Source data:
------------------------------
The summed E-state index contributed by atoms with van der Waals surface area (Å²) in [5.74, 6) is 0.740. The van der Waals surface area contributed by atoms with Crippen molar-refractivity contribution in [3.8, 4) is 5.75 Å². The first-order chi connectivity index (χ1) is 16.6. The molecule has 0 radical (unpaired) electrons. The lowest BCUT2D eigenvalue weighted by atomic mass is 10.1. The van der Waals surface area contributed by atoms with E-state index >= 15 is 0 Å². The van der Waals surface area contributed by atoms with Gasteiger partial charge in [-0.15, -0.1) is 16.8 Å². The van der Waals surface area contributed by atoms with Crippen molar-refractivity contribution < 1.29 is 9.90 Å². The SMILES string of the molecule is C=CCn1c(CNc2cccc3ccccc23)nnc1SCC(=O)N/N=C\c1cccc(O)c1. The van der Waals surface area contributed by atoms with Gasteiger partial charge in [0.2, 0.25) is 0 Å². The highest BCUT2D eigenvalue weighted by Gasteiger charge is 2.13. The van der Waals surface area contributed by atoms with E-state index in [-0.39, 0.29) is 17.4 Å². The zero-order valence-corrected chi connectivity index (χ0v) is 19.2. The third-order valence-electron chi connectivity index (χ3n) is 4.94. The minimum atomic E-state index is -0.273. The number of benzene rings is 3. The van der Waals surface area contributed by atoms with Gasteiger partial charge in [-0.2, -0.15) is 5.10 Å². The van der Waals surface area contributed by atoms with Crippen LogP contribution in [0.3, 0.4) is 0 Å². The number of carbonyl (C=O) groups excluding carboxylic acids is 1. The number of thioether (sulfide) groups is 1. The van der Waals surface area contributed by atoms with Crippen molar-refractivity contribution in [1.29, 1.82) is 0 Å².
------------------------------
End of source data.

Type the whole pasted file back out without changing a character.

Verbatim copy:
The summed E-state index contributed by atoms with van der Waals surface area (Å²) in [5.74, 6) is 0.740. The van der Waals surface area contributed by atoms with Crippen molar-refractivity contribution in [3.8, 4) is 5.75 Å². The first-order chi connectivity index (χ1) is 16.6. The molecule has 0 radical (unpaired) electrons. The lowest BCUT2D eigenvalue weighted by atomic mass is 10.1. The van der Waals surface area contributed by atoms with E-state index >= 15 is 0 Å². The van der Waals surface area contributed by atoms with Gasteiger partial charge in [-0.15, -0.1) is 16.8 Å². The van der Waals surface area contributed by atoms with Crippen molar-refractivity contribution < 1.29 is 9.90 Å². The SMILES string of the molecule is C=CCn1c(CNc2cccc3ccccc23)nnc1SCC(=O)N/N=C\c1cccc(O)c1. The van der Waals surface area contributed by atoms with Gasteiger partial charge in [0.2, 0.25) is 0 Å². The highest BCUT2D eigenvalue weighted by Gasteiger charge is 2.13. The van der Waals surface area contributed by atoms with E-state index in [-0.39, 0.29) is 17.4 Å². The zero-order valence-corrected chi connectivity index (χ0v) is 19.2. The third-order valence-electron chi connectivity index (χ3n) is 4.94. The minimum atomic E-state index is -0.273. The number of benzene rings is 3. The van der Waals surface area contributed by atoms with Gasteiger partial charge in [-0.2, -0.15) is 5.10 Å². The van der Waals surface area contributed by atoms with Crippen LogP contribution in [0.3, 0.4) is 0 Å². The number of carbonyl (C=O) groups excluding carboxylic acids is 1. The number of thioether (sulfide) groups is 1. The van der Waals surface area contributed by atoms with Crippen molar-refractivity contribution in [1.29, 1.82) is 0 Å².